Everyone's got the same ideas...the only way to know for sure is to research it and learn. :) Your in an industry that's always coming up with new ways to do things to be more effective and effecient. Never cut more than a 1/3 of the blade because it has a high chance of stressing out the grass. From a biological aspect you never know how that stress will effect the grass. Could effect it in numerous ways such as the plants photosynthesis or weaking of the plants infastructure due to a lack there of...theoretically you wont know whats really causing it with 100% certainty. Remember the steps you've taken and what works to get the result you want. I also saw that you had mentioned mowing and fertilizing in the same sentance...Im just assuming you might be putting it down the same time your mowing or even a couple of days after mowing. If thats the case you may try waiting about 3 days or so after you mow to put down your fert. Its just one more thing that could be lending ahand to the brown color/stress. Heat (as well as a dry cold) also if you fertilized and its wanting to become fairly dry in your area it chould cause a burning apperance. Also not sure what type of grass it is but 3.5 IMO for a cut is too high unless its a grass like st.augustine but at that hight you should be cuting it every3 or 4 days almost maybe not quite that much but close. In those cases that its to be mowed at 3 inches your most certainly going to have to be cutting it weekly...DONT fret...just inform your client whats happening and why you think its happing (this is why doing your own research is key since its your suggestion to your client.) Charge them for the extra mows or anything you do on the property grounds. Your services are not free Im sure. Hell once you get your knowledge down on the subject charge for your suggestions afterall it was your hard work and time learning it right. Getting back to the case at hand...soil tests are great as mentioned before although the way it was mentioned is not the whole thing. They also when done through the right network (everyone has their own ppl) the report will tell you what micro/trace elements you might need. It lets you know the pH of the lawn and Lime is usually used to raise or lower it. BUT thats only part of it. As others have mentioned fungus and disease...if most of your accounts are experiencing this problem and it is a disease/fungus it chould be hitching a ride on the underside of your mower just waiting for you to spread it to the next lawn. ( if thats the case wash the undercarage of the mower and dry it after each lawn until you find out what lawns are infected and you treat them or have some one treat them and they havnt shown sinse of disease or fungus for about a full season. Just be safe. would hate to see another company get in serious trouble for infecting someone elses property expescially if its a fairly large commercial piece that the owner would then have to fix with his own money... that will piss some one off something fierce I know I would be. BUT More than likly its a combination of watering, nutrients, weeds, and if your remaing grass thats 3.5 inches is brown thats alot of thatch, Im thinking, and with tempatures raising that could become devistaing to the lawns appearance. Even more so if your clients are watering too much (which could cause your grass to go dormant early if temperatures fall and that extra moisture in combination with the thatch freezes; the same goes for the oposite weather conditions....lets say its getting hotter which is your case I believe that extra moisture could be baking your grass at the ground level. Note Decomposition favors warm dark and moisture prolly more so humidity on a microscopic scale. As you can see other problems feed off of other problems. First and for most you cant work on an over grown lawn. that would be the first problem with it. Mow it regularly and mow it often...sometime even changing the usual direction you cut at changes the way the grass stands and in turn changes how it grows. Every lawn/property is unique. Thats one reason soil tests are taken with numberous collections throughout the entire property grounds. This is only been my experience...Im more than certain people have come up with diferent and also had execlent results. My suggestion would be to get that lawn scheduled to be cut regularly when it NEEDS it. That would be when the grass has grown 1/3 of its recommended length (sorry im not being specific as I dont know what type of grass it is). That could be once a month (not likly), every other month (still not really the case year round.), I would let your client know you will need to cut the lawn every 10-15 days as you have NO idea what the weather is going to be like. If your lawn is runing smoothly and you MAINTAIN it at the proper cut height those other problems we discussed earlier will diminish enough to figure out just whats causeing it. It will eliminate the thatch (may take a rake or a thatcher.) Its hard work being on top of a persons lawn ....if you actually do care about the property grounds...theres a difference. One person is just there to cut the lawn and thats it. the other is there to figure out whats going on and fix the problems as they occur, often retracing steps. If you have some specific questions about something you want to try that might help us forum members brainstorm your situation. As it stands theres too much to diagnose with all the things listed. Im here to help as my schedule allows and my email is listed on my profile if you would like to shoot me a private message with your specifics.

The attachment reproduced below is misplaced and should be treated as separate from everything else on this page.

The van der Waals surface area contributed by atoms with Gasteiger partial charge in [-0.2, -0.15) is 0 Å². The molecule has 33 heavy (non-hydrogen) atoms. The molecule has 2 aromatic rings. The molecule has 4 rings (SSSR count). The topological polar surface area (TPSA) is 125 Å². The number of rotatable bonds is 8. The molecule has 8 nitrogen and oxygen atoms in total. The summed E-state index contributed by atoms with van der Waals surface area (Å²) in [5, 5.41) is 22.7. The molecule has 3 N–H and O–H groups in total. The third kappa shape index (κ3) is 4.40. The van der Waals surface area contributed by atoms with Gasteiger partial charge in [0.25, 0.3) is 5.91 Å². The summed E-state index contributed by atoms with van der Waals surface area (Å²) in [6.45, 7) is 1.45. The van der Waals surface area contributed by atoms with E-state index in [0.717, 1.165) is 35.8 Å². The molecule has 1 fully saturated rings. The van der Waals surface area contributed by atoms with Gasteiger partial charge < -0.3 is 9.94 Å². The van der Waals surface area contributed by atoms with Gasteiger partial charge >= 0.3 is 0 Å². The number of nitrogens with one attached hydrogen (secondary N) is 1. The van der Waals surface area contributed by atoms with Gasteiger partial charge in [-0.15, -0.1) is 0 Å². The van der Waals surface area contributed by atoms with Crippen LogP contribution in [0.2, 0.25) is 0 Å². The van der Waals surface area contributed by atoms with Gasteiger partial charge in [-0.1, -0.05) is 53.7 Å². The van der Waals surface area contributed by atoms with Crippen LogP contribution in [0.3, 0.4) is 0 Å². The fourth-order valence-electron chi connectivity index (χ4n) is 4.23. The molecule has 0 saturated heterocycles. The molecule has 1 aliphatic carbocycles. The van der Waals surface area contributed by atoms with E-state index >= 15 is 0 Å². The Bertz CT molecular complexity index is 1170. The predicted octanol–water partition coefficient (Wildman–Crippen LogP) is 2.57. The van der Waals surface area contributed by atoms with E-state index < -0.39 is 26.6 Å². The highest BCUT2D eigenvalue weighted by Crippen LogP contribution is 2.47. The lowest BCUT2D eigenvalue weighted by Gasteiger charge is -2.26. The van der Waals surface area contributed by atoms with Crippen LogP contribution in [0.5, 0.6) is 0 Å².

10. MileHigh

    MileHigh LawnSite Silver Member
    Posts: 2,466

    ^^^Dude....Paragraphs man, Paragraphs.

    nobody's gonna read all that typed in that way:dizzy: